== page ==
Ashley Rocha creative director


Building Brand Awareness: 3 Basics for Good Design

FEBRUARY 1, 2017

Design matters. And it matters now more than ever before. These days, consumers are faced with limitless choices when purchasing, and there are two main factors driving their decision: price and brand awareness. When it comes to brand awareness, design will be your best friend. With most of your channels of communications – digital, social, print, point-of-sale – design plays a crucial role in establishing the emotional connection between the person and the product. It’s the medium through which you communicate the story and personality of your brand that ultimately makes consumer care (and buy). 

Before we dive into the basics, it’s important to understand that the best design is invisible. Good design is something that’s easy to understand, read, and use without being ostentatious. It makes a person want to engage with your website, app, or product and it evokes a specific emotional response. To the average person, good design often goes unnoticed – and that’s a good thing. 

Even if you’re not a designer, you will have an influence over your brand’s touchpoints. No need for formal design training. You can easily apply some basic principles to your thinking that will get you far. Here are three basic principles that will set you on the right path to understanding what makes good design. ​


Hierarchy goes a long, long way – it’s the most important thing in making your design easy to consume. Hierarchy refers to the arrangement or presentation of elements in a way that implies importance. The key is to feed the user the right information in the right order, guiding them through your story. If the user becomes lost, for even a split second, they are likely to leave. Maybe forever. 

​Ideally, your visual hierarchy will match the conceptual hierarchy of your content. Within seconds, visitors should be able to pick up your key points and main message. They can do this if the most important information is the most visually prominent. For example, if an article’s headline is more important than a caption in the article, then the headline should be more visually dominant. This might seem obvious, but it’s something that you can get wrong if you don’t pay attention.

Good Hierarchy v. Bad Hierarchy ​


Ease of use is increased when similar parts of your content or brand system are designed as a cohesive whole. This makes the entire user experience more enjoyable to consume and more intuitive to navigate. It’s important that you don’t force your user to be constantly re-learning how to navigate your website, consume your content, or use your app or product. This inconsistent experience is tiresome and causes users to lose focus on what’s important. For example, say you are trying to read an article where all the headlines are in different fonts, sizes, and positions. Your brain has to work harder to identify those text blocks as headlines and may overlook your important messaging or branded content. News flash: people are lazy; they do not want to do unnecessary work.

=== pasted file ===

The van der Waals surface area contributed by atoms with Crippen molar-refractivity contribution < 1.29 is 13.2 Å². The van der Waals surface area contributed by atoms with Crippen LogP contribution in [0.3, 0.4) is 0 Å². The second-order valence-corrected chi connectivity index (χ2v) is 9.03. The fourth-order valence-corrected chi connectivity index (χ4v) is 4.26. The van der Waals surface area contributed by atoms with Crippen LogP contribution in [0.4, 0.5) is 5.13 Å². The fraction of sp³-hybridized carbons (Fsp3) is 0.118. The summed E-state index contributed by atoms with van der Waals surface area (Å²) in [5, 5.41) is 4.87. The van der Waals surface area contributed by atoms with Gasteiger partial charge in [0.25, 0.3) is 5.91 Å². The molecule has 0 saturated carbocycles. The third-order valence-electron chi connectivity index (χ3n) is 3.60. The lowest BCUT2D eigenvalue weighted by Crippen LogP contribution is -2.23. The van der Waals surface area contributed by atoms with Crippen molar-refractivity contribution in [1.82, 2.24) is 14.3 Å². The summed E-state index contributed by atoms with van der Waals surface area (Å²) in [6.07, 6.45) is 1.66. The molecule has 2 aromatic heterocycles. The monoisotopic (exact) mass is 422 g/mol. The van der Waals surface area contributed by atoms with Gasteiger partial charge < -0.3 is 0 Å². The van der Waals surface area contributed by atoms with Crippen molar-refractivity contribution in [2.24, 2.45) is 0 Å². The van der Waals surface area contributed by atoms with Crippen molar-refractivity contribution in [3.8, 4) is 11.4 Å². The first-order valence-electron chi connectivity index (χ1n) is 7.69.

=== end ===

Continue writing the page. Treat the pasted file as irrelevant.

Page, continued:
Consistency is vital when it comes to branding – using the same logos, typefaces, colors, graphic styles, voice and design architecture is what creates brand recognition. Remember what I said earlier? There are two main factors that drive consumer choice: price and brand awareness. Invest in building a strong visual brand. Achieving consistency through design and messaging is the best place to start.

Spotify brand guidelines shows the rules for using their branding across all touchpoints.

White Space (Negative Space)

White space is a very powerful element in web design that is all too often underutilized. White space, sometimes referred to as negative space, is the portion of a design that is left unmarked or blank. Non-designer’s often view white space on a web page as lost real estate. However, this could not be farther from the truth.

​White space is used strategically by designers to transform a design into something that is easier to consume and more enjoyable to view. It’s what makes a design feel elegant. It helps guide a viewer through your design in the manner and pace that you intend them to experience it. Think of it like this: would you prefer to be stuffed into a tiny elevator or to be lounging in an airy park on a Sunday afternoon? Which environment would you prefer to linger in?​​

Apple does a great job of using white space to create an elegant design that functions well.

Apply those three basic principles to your brand touchpoints and you’ll be on the path to securing a place in the heart and minds of consumers. If you're looking to polish your design skills in a more formal setting, I recommend taking a few classes at General Assembly or the Academy of Art.